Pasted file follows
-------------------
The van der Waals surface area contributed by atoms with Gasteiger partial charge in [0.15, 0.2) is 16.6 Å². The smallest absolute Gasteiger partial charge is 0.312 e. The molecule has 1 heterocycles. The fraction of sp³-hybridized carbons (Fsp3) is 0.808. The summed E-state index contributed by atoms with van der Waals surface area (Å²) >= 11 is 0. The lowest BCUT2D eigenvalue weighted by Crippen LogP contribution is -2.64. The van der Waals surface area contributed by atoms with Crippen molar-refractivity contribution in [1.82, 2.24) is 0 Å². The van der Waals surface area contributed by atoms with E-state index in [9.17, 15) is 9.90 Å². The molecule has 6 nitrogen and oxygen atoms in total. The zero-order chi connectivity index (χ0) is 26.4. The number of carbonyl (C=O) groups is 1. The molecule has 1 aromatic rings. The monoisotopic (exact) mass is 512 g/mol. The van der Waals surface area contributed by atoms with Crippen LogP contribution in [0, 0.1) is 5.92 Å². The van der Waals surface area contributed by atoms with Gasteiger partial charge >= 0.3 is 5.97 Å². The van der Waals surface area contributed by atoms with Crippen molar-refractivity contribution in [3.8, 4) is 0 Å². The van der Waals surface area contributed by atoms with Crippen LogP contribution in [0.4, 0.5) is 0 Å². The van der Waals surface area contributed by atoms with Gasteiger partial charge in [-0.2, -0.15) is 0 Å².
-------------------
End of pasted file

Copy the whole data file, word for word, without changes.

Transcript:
The van der Waals surface area contributed by atoms with Gasteiger partial charge in [0.15, 0.2) is 16.6 Å². The smallest absolute Gasteiger partial charge is 0.312 e. The molecule has 1 heterocycles. The fraction of sp³-hybridized carbons (Fsp3) is 0.808. The summed E-state index contributed by atoms with van der Waals surface area (Å²) >= 11 is 0. The lowest BCUT2D eigenvalue weighted by Crippen LogP contribution is -2.64. The van der Waals surface area contributed by atoms with Crippen molar-refractivity contribution in [1.82, 2.24) is 0 Å². The van der Waals surface area contributed by atoms with E-state index in [9.17, 15) is 9.90 Å². The molecule has 6 nitrogen and oxygen atoms in total. The zero-order chi connectivity index (χ0) is 26.4. The number of carbonyl (C=O) groups is 1. The molecule has 1 aromatic rings. The monoisotopic (exact) mass is 512 g/mol. The van der Waals surface area contributed by atoms with Crippen LogP contribution in [0, 0.1) is 5.92 Å². The van der Waals surface area contributed by atoms with Gasteiger partial charge >= 0.3 is 5.97 Å². The van der Waals surface area contributed by atoms with Crippen molar-refractivity contribution in [3.8, 4) is 0 Å². The van der Waals surface area contributed by atoms with Crippen LogP contribution in [0.4, 0.5) is 0 Å². The van der Waals surface area contributed by atoms with Gasteiger partial charge in [-0.2, -0.15) is 0 Å².